Walk past the window of a department store at the moment and you’ll notice an abundance of fascinators, party dresses and suits. Which means one thing, Melbourne Cup fever has began. Australians are passionate punters, but do they take the same attitude to investing their savings as they do to backing horses?
It’s telling that Australia’s unofficial national day is the first Tuesday in November, when the country as a whole stops to watch a horse race that most of its adult citizens have put a bet on. According to a Productivity Commission report released in 2010, Australians were spending $18 billion annually – averaged out, $1500 per person – on gambling, far more than Kiwis, Canadians or Americans. And that was three years ago, before the likes of Tom Waterhouse started heavily promoting internet gambling.
Do Aussies gamble with their financial future?
Given Australian’s notorious enthusiasm for gambling, ranging from church bingo and Melbourne Cup office sweepstakes to pokie machines and lotteries, it’s worth considering whether they’re similarly attracted to investments that offer a small chance of a big payday.
How Australians invest
There is nothing necessarily wrong with taking a gambler’s approach to investing. It’s exactly what venture capitalists do when they invest in a range of startups in the knowledge the large majority will fail but that one might turn out to be the next Google. But as anyone who has ever tried to get funding for a risky business venture can probably tell you, Australians play it a lot safer when it comes to investing their money than their behavior at the race track might lead one to expect.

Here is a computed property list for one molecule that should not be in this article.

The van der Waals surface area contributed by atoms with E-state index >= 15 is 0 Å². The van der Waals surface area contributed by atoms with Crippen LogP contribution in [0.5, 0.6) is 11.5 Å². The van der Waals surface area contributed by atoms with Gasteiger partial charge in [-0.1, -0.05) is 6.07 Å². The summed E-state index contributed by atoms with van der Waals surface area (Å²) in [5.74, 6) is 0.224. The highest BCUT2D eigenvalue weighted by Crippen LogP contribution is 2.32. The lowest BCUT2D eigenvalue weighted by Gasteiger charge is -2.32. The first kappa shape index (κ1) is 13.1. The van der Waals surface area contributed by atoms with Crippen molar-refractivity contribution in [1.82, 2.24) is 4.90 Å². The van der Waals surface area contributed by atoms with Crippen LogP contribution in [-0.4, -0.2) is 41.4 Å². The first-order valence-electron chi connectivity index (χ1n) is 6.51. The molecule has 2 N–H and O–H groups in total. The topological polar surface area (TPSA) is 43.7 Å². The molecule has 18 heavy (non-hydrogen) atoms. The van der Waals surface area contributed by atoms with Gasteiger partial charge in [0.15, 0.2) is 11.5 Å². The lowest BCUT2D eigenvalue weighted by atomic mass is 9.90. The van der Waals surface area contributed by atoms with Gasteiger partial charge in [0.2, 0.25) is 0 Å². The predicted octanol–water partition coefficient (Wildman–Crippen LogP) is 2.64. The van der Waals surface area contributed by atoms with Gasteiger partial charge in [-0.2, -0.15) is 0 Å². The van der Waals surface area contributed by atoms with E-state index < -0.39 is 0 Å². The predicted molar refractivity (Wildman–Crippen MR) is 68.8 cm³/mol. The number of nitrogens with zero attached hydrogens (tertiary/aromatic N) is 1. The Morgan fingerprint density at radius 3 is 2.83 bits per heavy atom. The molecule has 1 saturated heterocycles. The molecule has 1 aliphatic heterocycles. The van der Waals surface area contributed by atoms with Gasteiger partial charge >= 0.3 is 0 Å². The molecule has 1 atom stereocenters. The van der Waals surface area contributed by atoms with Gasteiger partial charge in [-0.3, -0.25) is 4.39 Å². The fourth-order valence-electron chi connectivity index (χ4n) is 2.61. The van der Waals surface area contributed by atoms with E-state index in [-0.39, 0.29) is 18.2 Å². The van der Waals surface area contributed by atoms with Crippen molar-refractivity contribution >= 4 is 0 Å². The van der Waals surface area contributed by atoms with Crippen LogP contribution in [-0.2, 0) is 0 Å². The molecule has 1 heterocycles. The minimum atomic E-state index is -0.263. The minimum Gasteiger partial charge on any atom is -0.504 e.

Safe as houses
Australians, at least those who are employees, have been forced into prudent investing by having a significant chunk of their income – currently 9.25 per cent of it – placed into highly regulated, superannuation funds that employ experts to determine how to gain the best return at the lowest risk on members’ money.
One can speculate about how many Australians would set aside around a tenth of their income to fund their future retirement if not compelled to, but they did vote in a government promising compulsory super and there’s been consistently strong community support for the scheme for two decades now.
Aside from upping their super contributions, Australians with money to invest are most likely – depending on the capital they have available – to stick it in a high interest savings account, buy some blue-chip shares or purchase an investment property. While there are no guarantees with investments – especially when events such as a Global Financial Crisis occur – it’s reasonable to assert that all three of those investment options are relatively conservative ones promising solid, though rarely spectacular, returns over the medium to long term.
It doesn’t seem to be the case that Australians exhibit an irrational enthusiasm for extremely high-risk/high-return wagers when it comes to investing. In fact, a case could be made that Aussies are happy to throw money at purchasing the adrenaline rush and fantasy of life-changing wealth provided by gambling precisely because they’re confident that they have enough put aside to live on comfortably, even if the horse they’ve backed doesn’t win and their lotto numbers never come up.
Are you a risk taker with your finances and will you be having a flutter on the Melbourne Cup?